Fear is the cheapest room in the house. You deserve better living conditions. No, Dad doesn't say that. Hafiz, the 14th-century Persian poet, did. Dad just lives it. So never admit you're scared. Not even when you're five and Dad teaches you how to swim by heaving you into Burt Reynolds's backyard pool, smack in front of Burt's flame, Chrissie Evert!
Every now and then the X Family throttles down for a moment and looks around. Anybody seen Stanton lately? Nope, matter of fact, they haven't. He has slunk away again and burrowed beneath a bed—just to see if anyone, amid all that fuss over hotshot David, will notice that the shy middle child's missing—and sulked himself to sleep.
Then a funny thing happens. The runt can never overtake David in their daily match races on Big Wheels, bikes, skateboards and 50-cc motorcycles. But he realizes he can jam his boot between the wheel and the front fork of his bike, stop it dead and get flung farther than David dares to. He can't whup David in the backyard boxing matches their father sets up, but he can keep wading in and absorbing blows. He can't beat David down one of Mammoth's runs, but he can slip into the adjacent woods and ski solo among birches and pines, over rocks, off escarpments, away from comparisons. "Holy crap!" David yelps. "He's a kamikaze!" He can't be the X Family's fastest, strongest, brashest or brightest. But he can be its grittiest and most relentless risk taker.
At home, his parents' marriage deteriorates, and Stanton keeps swallowing tension. Outdoors, he burns it like fuel. At age seven, when he still looks like he's four, his mother sees him hiss down Mammoth on skis, helicopter off a cliff, land backward and flip a dozen times, the poles, gloves and jacket torn from his tiny body. She races to him in horror. He rises ... wobbles ... then bolts away—to do the exact same thing again.
OKAY, KID. Let's up the ante. Here's what seven-year-old Stanton must do today: watch his father shimmy into a thigh-high, three-wheeled, dorsal-finned red rocket attached to a Sidewinder missile, flick the power switch and hold that bastard in a straight line till he's moving faster than the speed of sound. Good ol' Hal Needham, Dad's maniac mentor, tried to bust the land speed record himself in 1976, three years earlier, tempting death when the parachutes failed and he hit a ditch and went airborne for 180 feet. Older, wiser and far richer from directing Smokey and the Bandit, Needham decided to sink $1.1 million into a second record attempt with a new Rocket Car, add the Sidewinder... and let Stan Barrett drive it. "I knew he'd do it even if it killed him," says Hal.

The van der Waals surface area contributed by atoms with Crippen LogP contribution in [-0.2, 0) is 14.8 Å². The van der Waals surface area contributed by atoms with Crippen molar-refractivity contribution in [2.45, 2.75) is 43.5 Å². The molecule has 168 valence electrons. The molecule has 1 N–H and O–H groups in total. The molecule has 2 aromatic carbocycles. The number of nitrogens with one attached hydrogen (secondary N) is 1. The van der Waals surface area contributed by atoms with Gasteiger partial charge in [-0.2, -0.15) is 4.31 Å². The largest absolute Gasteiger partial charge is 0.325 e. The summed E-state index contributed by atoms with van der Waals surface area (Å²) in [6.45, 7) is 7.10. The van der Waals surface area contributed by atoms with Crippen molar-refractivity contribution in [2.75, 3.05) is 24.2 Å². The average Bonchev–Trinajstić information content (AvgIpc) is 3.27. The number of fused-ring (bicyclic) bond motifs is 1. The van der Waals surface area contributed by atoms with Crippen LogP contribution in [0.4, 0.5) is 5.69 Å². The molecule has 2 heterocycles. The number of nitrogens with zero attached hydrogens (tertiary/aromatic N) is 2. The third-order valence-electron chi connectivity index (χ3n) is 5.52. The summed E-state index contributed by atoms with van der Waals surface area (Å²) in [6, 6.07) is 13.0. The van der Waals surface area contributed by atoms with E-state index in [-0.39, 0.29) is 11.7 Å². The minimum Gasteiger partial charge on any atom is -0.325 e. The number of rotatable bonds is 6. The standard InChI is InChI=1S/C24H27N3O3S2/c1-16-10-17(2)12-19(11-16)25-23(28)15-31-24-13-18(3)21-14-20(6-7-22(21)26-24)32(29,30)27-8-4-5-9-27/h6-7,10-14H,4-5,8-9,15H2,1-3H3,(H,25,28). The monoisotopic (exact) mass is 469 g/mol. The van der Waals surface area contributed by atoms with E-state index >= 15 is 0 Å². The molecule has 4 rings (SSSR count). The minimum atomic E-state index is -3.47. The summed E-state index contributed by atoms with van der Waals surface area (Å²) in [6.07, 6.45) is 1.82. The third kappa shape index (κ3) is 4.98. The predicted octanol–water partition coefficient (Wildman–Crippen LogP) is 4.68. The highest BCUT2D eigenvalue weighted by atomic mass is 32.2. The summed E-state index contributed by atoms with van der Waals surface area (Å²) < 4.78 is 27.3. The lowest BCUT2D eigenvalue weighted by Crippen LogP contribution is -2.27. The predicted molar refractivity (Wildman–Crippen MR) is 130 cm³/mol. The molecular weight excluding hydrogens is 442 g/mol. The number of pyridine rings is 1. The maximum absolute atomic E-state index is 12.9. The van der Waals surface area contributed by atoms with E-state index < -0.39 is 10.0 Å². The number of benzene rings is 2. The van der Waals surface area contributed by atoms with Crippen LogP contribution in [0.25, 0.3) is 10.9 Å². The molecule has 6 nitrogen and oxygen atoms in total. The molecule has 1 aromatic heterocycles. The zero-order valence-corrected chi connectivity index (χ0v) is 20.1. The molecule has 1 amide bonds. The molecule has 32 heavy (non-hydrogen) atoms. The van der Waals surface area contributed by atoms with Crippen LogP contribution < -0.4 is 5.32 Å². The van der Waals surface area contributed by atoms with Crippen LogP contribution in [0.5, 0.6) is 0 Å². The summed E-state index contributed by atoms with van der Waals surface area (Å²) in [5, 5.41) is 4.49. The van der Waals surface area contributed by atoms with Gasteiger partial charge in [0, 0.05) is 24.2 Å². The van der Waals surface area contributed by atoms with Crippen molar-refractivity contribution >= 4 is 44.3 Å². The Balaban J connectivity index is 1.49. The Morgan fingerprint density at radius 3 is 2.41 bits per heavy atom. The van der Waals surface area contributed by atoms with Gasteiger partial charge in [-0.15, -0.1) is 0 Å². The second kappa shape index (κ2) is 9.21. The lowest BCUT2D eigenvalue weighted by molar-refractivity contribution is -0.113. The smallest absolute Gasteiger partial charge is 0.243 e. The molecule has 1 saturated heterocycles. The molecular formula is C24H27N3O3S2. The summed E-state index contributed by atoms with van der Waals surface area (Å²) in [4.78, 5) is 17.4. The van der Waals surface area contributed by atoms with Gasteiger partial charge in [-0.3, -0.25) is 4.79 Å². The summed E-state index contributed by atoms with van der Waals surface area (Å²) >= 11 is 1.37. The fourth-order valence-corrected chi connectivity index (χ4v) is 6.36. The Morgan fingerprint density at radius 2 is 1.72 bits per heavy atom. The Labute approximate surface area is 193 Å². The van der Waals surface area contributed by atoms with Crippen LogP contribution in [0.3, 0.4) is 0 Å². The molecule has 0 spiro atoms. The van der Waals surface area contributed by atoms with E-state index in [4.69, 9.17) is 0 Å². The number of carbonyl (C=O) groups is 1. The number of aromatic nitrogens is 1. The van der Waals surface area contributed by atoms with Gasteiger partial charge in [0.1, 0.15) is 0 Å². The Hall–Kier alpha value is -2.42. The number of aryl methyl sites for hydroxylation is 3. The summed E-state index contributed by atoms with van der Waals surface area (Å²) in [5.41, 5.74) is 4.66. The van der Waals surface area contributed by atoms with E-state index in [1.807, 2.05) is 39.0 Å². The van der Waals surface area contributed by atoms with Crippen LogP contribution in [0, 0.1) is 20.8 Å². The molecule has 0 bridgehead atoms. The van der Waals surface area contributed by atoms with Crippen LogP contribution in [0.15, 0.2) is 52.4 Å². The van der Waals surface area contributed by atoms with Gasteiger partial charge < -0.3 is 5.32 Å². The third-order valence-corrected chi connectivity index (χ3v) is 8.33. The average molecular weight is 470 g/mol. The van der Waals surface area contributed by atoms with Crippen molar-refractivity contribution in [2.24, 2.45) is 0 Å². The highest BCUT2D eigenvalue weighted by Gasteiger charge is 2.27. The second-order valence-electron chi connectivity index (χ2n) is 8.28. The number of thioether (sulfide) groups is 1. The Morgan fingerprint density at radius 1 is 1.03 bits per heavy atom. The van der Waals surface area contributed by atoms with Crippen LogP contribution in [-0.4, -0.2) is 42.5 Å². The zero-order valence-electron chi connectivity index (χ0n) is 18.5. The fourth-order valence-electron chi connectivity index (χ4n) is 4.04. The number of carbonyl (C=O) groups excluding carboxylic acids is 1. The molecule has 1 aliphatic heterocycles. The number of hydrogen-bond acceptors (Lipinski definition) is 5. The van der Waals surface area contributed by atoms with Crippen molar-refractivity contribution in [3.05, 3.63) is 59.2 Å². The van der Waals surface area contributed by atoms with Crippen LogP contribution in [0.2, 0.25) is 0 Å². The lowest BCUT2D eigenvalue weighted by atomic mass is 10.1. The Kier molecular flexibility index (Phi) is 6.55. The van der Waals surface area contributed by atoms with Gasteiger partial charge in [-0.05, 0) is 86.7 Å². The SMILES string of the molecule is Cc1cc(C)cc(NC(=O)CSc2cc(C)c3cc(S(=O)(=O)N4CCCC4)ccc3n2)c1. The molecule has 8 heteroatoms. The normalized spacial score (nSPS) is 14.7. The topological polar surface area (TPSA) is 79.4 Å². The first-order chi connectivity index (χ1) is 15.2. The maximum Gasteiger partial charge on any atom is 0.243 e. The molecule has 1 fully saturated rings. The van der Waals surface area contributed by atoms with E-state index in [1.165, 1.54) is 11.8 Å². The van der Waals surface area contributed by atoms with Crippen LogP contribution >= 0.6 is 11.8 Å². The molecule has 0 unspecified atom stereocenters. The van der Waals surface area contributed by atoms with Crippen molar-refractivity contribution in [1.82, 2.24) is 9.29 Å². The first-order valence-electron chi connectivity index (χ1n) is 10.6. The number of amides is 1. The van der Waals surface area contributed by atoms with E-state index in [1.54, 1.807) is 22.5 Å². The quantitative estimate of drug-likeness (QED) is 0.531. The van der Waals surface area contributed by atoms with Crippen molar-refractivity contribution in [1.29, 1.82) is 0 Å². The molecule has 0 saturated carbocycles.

Stanton? He's a funny kid. He goes off alone to the side of the runway at the Bonneville Salt Flats and collects rocks to paint while Dad's strange dance with death unfolds. Godfather Paul Newman watches the early attempts, then, unable to bear the thought of witnessing the fragmentation of his pal, begs off when the quest shifts to Edwards Air Force Base.
Their first fear is that Stan will black out when he trespasses Mach 1. The second fear is that if the Rocket Car's nose veers sideways, even a few inches, or just one part breaks at that velocity, she'll spin out of control. The third is that the Sidewinder—one of the six they bought from the U.S. Navy for $6,000 each to provide an extra 100 mph when the motor hits 640—will come loose when it's fired and decapitate Stan. The fourth is that when he deploys the parachutes, Stan will gray out from the negative g-jolt.
Eighteen times—before each one never knowing if it's the last he'll see his father—Stanton watches him hiss off into the haze. On the 18th, 16.8 seconds after ignition and 12 seconds after the Sidewinder fires, emitting a shock wave that lifts the two back wheels off the earth for 700 feet, he breaks the speed of sound at 739.666 mph—101 faster than any other earthbound man has ever traveled. If he'd continued traveling on the front wheel alone for just 40 more yards, the telemetrist calculates, the Rocket Car would've rolled and disintegrated. "I don't really even like to think about that feeling," Stan tells an interviewer, "because you want to have it again."
Wheeee! Next thing Stanton knows, his fingers are wrapped around infield chain-link fences as he watches Dad blow by in Cup races at Watkins Glen and Talladega in the Skoal Bandit car bankrolled in 1980 by Reynolds and Needham. Dad's 37. His car-racing experience? He saw a NASCAR race—once. The good ol' boys don't know what to make of him, especially after he howls into the parking lot of an Atlanta hotel and does a 180-degree spin-out right in front of Cale Yarborough and Bobby Allison. He manages two top 10 finishes in 13 races over two seasons, but who wants to let a guy who wrecks cars for a living draft on his bumper?
Suddenly all the fun and X Games screech to a halt. Suddenly Stanton discovers, even after all those ski jumps, what it really feels like when the bottom drops out. His parents' marriage ruptures, and his father's packing for Colorado when 13-year-old Stanton, to everyone's shock, starts packing too. His heart's too soft to bear the sight of Dad departing alone, and how, if there's a thousand miles between them, will Stanton ever win the approval he's been craving since he began crawling into Stan's stunt bag as a tyke?